Ventura was almost completely useless in office for the obvious reason that beleaguers all third-party candidates: He had no base of support in the Minnesota Legislature. Having to cobble together coalitions on every issue when there is no one else with your own party label requires political savvy at the bare minimum. This is the most convincing evidence of those who claim that third-party votes are wasted. To get elected is not enough, something that Ventura learned.

As has been pointed out before, third parties usually serve to hurt incumbents; Perot helped Bill Clinton get elected in 1992 (and then prevented Clinton from getting to 50 percent of the vote in 1996), Nader helped George W. Bush get elected in 2000, and Republicans are concerned that Libertarian Bob Barr will siphon off votes that otherwise would go to John McCain this fall. In Wisconsin, Libertarian Ed Thompson managed to pull enough votes away from Republican Gov. Scott McCallum to put Democrat Doyle in the Executive Residence. (Schneider isn’t sure of that conclusion, but I am; there isn’t another persuasive explanation as to how Doyle could be elected governor with just 45 percent of the vote, in the same way that Clinton was elected president with 43 percent of the vote.)

Third parties obviously have the right to exist, but, as Democrats will tell you, not only do they usually fail in their electoral goals, but their presence often backfires on their political goals. Only rabid left-wingers and Nader could claim that there were no significant differences between Gore and Bush in 2000, and the word "traitor" was one of the nicer words Democrats used to describe Nader after 2000. Few political observers think Nader, who is running this year, will have much effect on this year's race, which could be a sign that Barack Obama is sufficiently left-wing to appease most Democrats. More people think Barr, formerly a Republican congressman, will affect McCain's vote totals, given the (inaccurate) perception that McCain's not really a conservative.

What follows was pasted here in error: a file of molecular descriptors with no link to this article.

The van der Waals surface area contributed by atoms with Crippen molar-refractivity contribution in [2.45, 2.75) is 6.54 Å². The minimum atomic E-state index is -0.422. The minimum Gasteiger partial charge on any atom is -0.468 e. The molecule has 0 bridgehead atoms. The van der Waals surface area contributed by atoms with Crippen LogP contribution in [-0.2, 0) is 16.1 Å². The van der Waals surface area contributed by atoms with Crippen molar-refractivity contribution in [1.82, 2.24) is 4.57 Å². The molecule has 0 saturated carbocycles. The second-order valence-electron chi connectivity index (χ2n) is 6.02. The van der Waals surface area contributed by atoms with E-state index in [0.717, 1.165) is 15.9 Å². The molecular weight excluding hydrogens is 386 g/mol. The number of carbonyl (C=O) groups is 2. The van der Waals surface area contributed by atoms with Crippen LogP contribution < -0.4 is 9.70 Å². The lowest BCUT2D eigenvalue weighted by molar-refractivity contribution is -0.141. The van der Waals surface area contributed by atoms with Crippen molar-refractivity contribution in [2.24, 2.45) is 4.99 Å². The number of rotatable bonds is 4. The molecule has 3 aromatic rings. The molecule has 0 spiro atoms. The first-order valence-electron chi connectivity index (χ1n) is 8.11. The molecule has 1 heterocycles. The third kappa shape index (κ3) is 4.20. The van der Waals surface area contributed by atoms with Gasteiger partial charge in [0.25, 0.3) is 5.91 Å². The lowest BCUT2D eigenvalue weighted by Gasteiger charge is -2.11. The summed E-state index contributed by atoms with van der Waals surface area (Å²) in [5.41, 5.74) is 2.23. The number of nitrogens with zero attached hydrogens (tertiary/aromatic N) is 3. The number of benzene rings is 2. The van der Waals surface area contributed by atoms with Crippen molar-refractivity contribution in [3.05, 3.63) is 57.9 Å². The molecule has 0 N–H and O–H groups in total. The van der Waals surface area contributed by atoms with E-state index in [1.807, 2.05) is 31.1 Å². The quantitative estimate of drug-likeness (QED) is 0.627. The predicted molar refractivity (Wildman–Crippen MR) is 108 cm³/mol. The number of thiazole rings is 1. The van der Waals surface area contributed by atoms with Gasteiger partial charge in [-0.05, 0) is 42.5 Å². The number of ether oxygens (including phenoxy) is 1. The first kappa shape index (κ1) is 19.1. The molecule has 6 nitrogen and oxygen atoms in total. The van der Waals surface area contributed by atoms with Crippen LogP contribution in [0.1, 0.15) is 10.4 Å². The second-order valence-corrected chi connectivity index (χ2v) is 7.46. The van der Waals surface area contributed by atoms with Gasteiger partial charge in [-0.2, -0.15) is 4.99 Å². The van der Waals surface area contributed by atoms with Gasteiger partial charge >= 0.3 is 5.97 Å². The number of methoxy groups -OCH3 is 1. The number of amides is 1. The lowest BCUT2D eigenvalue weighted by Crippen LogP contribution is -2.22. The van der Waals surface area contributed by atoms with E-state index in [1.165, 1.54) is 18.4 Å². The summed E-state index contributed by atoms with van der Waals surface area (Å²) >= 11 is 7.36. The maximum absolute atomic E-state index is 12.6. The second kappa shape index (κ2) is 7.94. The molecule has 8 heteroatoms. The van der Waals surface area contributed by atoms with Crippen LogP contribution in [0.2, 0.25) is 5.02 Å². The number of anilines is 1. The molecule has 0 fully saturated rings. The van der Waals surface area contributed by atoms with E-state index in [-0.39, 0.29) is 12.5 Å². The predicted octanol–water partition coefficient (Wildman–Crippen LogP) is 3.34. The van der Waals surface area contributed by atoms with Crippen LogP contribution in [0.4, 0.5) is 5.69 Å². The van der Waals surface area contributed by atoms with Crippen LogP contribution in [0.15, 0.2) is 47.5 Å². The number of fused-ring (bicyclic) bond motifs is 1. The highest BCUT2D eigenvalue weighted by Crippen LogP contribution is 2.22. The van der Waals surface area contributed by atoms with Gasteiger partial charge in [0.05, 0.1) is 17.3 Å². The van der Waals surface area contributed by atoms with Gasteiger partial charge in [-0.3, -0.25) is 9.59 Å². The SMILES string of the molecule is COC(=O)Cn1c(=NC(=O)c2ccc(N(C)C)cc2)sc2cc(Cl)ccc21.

In 2010, Wisconsin could have, besides Democratic and Republican candidates for governor, a Wisconsin Greens candidate to the left of the Democrat, a Constitution Party candidate to the right of the Republican, and a Libertarian who's not really a moderate but whose views could fall on the left (social issues) or right (economic issues) of the political spectrum. In an election for governor, the other three's presence wouldn't have much impact on the race, which makes you wonder what the point of a third-party candidacy is. Ed Thompson might have believed there was little difference between Doyle and McCallum, but no one who pays attention to politics argued that in 2002.

The point of a third-party candidacy, of course, is to assert that the big two parties are inadequate — too conservative or too liberal, or whatever it was Perot was arguing in the 1990s. (The point can also be to stick it to your former party, as U.S. Sen. James Jeffords of New Hampshire did by resigning from the GOP, or as U.S. Sen. Joe Lieberman did by bolting the Democrats and then getting the ultimate revenge by getting reelected anyway. Jeffords, Lieberman and socialist "independent" Bernie Sanders of Vermont caucus with the Senate Democrats anyway.) Third-party activists seem to argue that it's too much work to make the Republican Party more conservative and less of a me-too party, as supporters of Barry Goldwater did to Ronald Reagan's benefit, or to make the Democratic Party more centrist and electable, as the Democratic Leadership Council did to Clinton's benefit.

I'll believe the Wisconsin Green, Libertarian or Constitution parties are viable political parties when one of their number has an office in the State Capitol.